U.S. man beheaded in Iraqi video

BAGHDAD, Iraq -- A video posted Tuesday on an al-Qaida-linked Web site showed the beheading of an American civilian in Iraq and said the execution was carried out to avenge abuses of Iraqi prisoners at Abu Ghraib prison.

In a grisly gesture, the executioners held up the man's head for the camera.

The American identified himself on the video as Nick Berg, a 26-year-old Philadelphia native. His body was found near a highway overpass in Baghdad on Saturday, the same day he was beheaded, a U.S. official said.

The video bore the title "Abu Musab al-Zarqawi shown slaughtering an American." It was unclear whether al-Zarqawi -- an associate of Osama bin Laden believed behind the wave of suicide bombings in Iraq -- was shown in the video or simply ordered the execution. Al-Zarqawi also is sought in the assassination of a U.S. diplomat in Jordan in 2002.

The Bush administration said those who beheaded Berg would be hunted down and brought to justice.

Berg was a small-business owner who went to Iraq independent of any organization to help rebuild communication antennas, his family said Tuesday. Friends and family said he was a "free spirit" who wanted to help others -- working in Ghana, in one example -- and that his going to Iraq fit with that ideology. They said he supported the Iraqi war and the Bush administration.

Berg's killing happened amid a climate of intense anti-Western sentiment, which flared in Iraq after last month's crackdown on Shiite extremists and the three-week Marine siege of Fallujah west of Baghdad. Anger at the United States swelled with the publication of photographs of U.S. soldiers abusing and humiliating Iraqis at Abu Ghraib prison west of Baghdad.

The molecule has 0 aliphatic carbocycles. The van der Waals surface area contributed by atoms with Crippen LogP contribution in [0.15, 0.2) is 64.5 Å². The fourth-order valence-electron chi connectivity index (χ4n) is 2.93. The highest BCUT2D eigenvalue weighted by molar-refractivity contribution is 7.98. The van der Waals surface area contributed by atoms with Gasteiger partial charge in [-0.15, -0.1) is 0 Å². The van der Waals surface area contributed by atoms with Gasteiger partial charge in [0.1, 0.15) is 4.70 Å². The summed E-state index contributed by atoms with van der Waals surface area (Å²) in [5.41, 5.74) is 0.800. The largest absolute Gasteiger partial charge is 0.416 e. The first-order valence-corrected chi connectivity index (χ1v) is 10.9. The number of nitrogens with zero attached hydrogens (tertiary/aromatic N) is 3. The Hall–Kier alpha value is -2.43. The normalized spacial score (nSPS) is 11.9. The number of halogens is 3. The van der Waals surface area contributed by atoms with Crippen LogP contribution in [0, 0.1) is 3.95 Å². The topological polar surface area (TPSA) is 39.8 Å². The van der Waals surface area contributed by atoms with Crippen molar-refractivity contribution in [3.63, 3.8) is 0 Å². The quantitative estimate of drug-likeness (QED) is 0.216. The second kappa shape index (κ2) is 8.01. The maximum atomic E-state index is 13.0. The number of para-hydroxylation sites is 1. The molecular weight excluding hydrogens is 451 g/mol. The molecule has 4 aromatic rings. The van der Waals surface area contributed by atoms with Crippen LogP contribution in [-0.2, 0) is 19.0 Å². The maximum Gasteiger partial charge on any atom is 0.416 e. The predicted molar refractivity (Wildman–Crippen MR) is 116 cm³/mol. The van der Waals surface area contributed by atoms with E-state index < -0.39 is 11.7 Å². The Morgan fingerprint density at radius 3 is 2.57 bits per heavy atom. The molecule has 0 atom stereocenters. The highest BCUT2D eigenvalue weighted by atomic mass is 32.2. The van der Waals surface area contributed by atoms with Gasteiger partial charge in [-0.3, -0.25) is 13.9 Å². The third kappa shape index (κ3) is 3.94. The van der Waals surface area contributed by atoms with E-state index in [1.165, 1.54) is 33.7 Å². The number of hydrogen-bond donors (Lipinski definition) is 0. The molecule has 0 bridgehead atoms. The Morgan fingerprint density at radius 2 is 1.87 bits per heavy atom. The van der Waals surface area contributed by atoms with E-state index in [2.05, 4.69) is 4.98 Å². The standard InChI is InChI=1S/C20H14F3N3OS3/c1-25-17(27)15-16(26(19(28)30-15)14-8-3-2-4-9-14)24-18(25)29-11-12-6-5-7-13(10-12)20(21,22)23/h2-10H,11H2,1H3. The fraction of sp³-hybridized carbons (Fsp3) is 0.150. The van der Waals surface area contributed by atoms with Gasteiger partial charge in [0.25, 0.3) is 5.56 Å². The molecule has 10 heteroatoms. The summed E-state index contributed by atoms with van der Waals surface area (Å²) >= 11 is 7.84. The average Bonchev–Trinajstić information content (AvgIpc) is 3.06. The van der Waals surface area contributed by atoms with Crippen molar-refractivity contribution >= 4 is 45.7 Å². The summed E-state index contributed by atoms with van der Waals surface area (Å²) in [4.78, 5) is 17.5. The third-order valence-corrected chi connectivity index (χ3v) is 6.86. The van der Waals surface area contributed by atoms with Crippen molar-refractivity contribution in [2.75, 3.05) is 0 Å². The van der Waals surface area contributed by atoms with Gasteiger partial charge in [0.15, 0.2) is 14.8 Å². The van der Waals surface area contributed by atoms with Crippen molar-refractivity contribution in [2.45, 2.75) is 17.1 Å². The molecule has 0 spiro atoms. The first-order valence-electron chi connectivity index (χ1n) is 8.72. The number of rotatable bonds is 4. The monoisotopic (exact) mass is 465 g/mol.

In the video, five men wearing headscarves and black ski masks stand over a bound man in an orange jumpsuit similar to prison uniforms.

"My name is Nick Berg. My father's name is Michael. My mother's name is Suzanne," the man, seated in a chair, says. "I have a brother and sister, David and Sara. I live in ... Philadelphia."

The video then cuts to Berg sitting on the floor, his hands tied behind his back, flanked by the masked men, as a statement is read in Arabic. Berg sits still during the statement, facing the camera, occasionally raising his shoulders.

After the statement, one assailant takes a large knife from under his clothing while another pulls Berg onto his side. The tape shows assailants thrusting the knife through his neck. A scream sounds before the men cut Berg's head off, repeatedly shouting "Allahu Akbar!" -- or "God is great."

They then hold the head out before the camera.

The video is of poor quality, and its time stamp seems to show an 11-hour lapse between when the assailants finish their statement and push Berg down, to when they behead him. That suggests a delay between those two portions of tape posted on the Web site.

The FBI is analyzing the Internet video, said an official speaking on condition of anonymity, adding that it was too early to draw any conclusions.

The Bergs, who live in the Philadelphia suburb of West Chester, Pa., last heard from their son April 9, the same day insurgents attacked a U.S. convoy west of the capital.

Berg attended Cornell University, Drexel University, the University of Pennsylvania and the University of Oklahoma, where he got involved in rigging electronics equipment while working for the maintenance department, his father said. He helped set up equipment at the Republican National Convention in Philadelphia in 2000.

While at Cornell, he traveled to Ghana to teach villagers how to make bricks out of minimal material. His father said Berg returned from Ghana with only the clothes on his back and emaciated because he gave away most of his food.

Michael Berg said his son saw his trip to Iraq as an adventure in line with his desire to help others.

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